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The Talking Catfish (Agamyxis pectinifrons)
The Talking Catfish (Agamyxis pectinifrons)
Order Siluriformes, Family Doradidae
Common names Talking catfish, whitebarred catfish, spotted Raphael catfish
Synonyms Doras pectinifrons
Description The talking catfish is a species for those who are prepared to wait a while before they see any activity. Primarily nocturnal, it is shy and retiring, and if rousted from its hiding place will soon emit the croaking sounds which give it its name. This sound is generated by friction of the pectoral fin bones. When it is seen, this is an attractive and unusual catfish; the skin and fin rays are armoured with spines which make them prickly to handle (and quite capable of drawing blood). The black skin is ornamented with large white spots. When small, it is easy to forget you own one of these fish; I owned one which spent the daylight hours wedged into a piece of bogwood. One day the bogwood was inspected and given away. After a car trip out of water, in a plastic bag, the wood reached its new tank, and some weeks later the little catfish was spotted. Unfortunately, any attempt to catch him resulted in him diving back into the bogwood, so there he had to stay. However, they do grow over six inches in size, at which time they are forced to be rather more visible. Nonetheless, it is amazing how a fish of such a size can find a place to make itself invisible.
Apart from its secretive habits, this is a fish reputed to be well-suited to most community aquaria. In practice, they have very large mouths and are not averse to a diet of meat. They are probably best not kept with very small fish, or with other bottom dwellers who may be hurt by the catfish’s movements even if not deliberately attacked. Two separate sources have reported to me of unexplained deaths of young bristlenoses in aquaria with these fish. Nonetheless, they do not appear to be deliberately aggressive, and can be kept (contrary to some reports) with one another and in community aquaria of reasonably sized fish provided there is enough room and cover for all the inhabitants.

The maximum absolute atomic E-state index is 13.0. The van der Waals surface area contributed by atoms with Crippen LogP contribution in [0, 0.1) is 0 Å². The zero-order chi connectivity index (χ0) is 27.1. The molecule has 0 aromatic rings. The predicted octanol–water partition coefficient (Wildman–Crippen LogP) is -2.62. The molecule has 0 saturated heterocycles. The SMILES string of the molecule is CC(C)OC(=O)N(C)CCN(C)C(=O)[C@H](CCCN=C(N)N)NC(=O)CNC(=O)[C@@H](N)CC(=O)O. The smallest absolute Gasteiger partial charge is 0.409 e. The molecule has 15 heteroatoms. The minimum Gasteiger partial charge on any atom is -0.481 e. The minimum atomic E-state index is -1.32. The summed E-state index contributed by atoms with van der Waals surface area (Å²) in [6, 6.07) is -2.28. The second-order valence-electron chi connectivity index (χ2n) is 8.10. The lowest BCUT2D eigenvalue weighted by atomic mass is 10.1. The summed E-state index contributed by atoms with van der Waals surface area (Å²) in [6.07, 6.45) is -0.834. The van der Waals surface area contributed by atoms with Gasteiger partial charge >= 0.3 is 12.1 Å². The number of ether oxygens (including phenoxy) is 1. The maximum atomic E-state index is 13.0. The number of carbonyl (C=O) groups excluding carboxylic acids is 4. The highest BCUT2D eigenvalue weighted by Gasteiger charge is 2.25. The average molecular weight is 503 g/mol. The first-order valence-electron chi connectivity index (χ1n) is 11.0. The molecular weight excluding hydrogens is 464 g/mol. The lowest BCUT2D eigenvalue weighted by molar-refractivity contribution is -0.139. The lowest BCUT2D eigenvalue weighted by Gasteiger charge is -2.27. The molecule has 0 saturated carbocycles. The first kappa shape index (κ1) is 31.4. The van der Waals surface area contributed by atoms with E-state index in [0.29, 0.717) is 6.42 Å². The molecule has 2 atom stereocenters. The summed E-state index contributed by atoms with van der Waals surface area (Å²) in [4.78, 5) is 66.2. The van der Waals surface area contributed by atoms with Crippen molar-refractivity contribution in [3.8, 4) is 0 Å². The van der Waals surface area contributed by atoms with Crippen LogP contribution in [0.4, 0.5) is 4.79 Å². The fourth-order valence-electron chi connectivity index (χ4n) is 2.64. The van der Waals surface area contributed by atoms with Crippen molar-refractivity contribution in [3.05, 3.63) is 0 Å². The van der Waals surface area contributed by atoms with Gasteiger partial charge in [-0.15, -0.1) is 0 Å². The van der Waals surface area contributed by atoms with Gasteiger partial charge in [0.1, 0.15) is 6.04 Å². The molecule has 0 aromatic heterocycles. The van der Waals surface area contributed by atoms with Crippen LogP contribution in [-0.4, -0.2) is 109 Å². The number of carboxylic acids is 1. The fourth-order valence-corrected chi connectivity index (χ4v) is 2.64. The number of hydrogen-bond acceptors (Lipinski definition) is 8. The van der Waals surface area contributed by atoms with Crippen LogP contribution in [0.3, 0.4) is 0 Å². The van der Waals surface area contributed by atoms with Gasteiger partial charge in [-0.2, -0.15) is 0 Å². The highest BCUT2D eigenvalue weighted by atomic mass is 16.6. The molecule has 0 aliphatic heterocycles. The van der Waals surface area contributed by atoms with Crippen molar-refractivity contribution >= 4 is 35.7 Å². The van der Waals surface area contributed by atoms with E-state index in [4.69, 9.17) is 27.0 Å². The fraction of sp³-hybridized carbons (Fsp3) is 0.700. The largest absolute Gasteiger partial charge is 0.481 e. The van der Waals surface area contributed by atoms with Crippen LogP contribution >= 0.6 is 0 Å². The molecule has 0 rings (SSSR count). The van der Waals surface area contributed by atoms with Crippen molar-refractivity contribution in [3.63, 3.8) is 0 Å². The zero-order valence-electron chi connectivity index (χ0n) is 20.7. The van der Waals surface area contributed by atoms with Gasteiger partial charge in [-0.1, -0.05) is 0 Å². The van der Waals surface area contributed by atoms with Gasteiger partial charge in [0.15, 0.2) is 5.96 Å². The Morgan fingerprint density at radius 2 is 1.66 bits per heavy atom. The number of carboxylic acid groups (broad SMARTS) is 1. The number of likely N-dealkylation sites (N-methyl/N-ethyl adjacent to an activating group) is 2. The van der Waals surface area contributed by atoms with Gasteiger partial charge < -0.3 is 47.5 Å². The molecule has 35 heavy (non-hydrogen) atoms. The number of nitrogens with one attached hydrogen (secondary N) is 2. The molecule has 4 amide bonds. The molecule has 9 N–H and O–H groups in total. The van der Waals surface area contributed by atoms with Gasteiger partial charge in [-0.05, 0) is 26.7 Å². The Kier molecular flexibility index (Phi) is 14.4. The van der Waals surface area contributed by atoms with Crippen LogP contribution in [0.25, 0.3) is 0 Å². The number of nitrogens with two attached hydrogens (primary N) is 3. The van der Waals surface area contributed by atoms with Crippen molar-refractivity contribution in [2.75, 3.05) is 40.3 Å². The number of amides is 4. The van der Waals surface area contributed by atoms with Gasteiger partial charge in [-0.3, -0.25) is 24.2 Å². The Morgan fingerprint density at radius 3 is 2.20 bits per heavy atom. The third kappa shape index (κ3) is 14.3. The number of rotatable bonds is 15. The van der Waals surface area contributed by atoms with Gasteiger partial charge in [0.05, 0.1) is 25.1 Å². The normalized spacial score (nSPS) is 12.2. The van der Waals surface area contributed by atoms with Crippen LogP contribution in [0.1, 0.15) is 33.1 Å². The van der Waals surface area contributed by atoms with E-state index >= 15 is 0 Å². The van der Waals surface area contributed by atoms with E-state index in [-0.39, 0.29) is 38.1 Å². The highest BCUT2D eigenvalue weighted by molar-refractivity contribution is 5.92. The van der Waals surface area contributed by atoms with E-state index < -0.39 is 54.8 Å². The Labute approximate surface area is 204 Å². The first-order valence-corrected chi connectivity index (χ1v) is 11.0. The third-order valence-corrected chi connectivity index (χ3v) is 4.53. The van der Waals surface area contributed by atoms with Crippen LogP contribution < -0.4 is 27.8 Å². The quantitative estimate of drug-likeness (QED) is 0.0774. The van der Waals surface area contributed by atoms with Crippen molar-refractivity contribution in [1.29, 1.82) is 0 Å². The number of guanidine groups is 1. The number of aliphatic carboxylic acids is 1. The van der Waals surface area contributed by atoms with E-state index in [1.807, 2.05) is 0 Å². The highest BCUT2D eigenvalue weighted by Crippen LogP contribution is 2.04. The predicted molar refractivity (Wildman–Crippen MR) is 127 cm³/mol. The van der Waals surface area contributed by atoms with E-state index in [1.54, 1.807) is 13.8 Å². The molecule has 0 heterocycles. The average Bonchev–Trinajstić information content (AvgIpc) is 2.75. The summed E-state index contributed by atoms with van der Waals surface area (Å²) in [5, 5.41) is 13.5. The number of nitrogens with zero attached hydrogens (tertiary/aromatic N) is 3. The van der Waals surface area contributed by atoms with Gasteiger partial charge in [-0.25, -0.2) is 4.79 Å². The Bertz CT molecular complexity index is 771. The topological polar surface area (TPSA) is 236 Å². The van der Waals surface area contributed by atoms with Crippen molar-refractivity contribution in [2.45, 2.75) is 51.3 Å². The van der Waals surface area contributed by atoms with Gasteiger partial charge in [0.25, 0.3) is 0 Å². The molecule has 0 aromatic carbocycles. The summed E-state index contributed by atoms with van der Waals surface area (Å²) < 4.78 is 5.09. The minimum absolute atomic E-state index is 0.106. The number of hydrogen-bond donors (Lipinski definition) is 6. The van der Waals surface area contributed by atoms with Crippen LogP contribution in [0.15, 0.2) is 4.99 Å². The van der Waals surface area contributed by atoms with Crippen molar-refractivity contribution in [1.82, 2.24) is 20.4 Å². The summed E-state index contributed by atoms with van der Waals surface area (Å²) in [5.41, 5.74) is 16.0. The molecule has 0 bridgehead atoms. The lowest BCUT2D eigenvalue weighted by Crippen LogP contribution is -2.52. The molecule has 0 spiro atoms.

When purchasing these fish it is easy to forget that they do grow large. In most aquarium shops even the ‘XL’ specimens usually do not exceed about four inches, but adults can reach over six and become very stocky at the same time; an aquarium three feet long or bigger is recommended. They will be very unhappy in a bare tank, and do need places to hide. Although preferring more acidic water, they are adaptable fish that will fit into most aquarium water conditions. The water should be kept between 70 and 78F, although short-term drops in temperature will be tolerated.
With their secretive lifestyles, many of these fish are doomed to lives of scraping up the remnants of the day’s meals from the bottom at night. This is not an adequate diet, and the aquarist should remember that even sleeping fishes will wake up and need to feed. They will appreciate sinking pellets, pre-soaked flake, and sinking live foods such as bloodworm. You can make sure that the other tank inhabitants don’t eat it all before the poor catfish wakes up, by feeding just after lights out.
There do not appear to be any documented instances of a successful spawn and rearing of the fry. Some sources suggest that they are bubblenest builders, which is borne out by the behaviour of the related Amblydoras hancocki, which is definitely a bubble nester. I have a pair, the female of which manifests the infinitely frustrating behaviour of getting extraordinarily and lopsidedly fat every couple of months, and then slimming down to a sylphlike shape overnight, but I have never actually caught them laying any eggs.
Diseases and disorders
These tough fish are not particularly susceptible to any disorders, other than, perhaps, starvation by owners who forget their presence or assume they can survive on leftovers.
Although attractive, especially when seen in shop tanks where they cannot all squeeze under cover, these are secretive and large fish. Although catfish enthusiasts will appreciate them for what they are, most community aquarists would prefer to use the space for something more visible and active.
This article has been kindly provided by Kathy Jinkings and cannot be reproduced without her permission.
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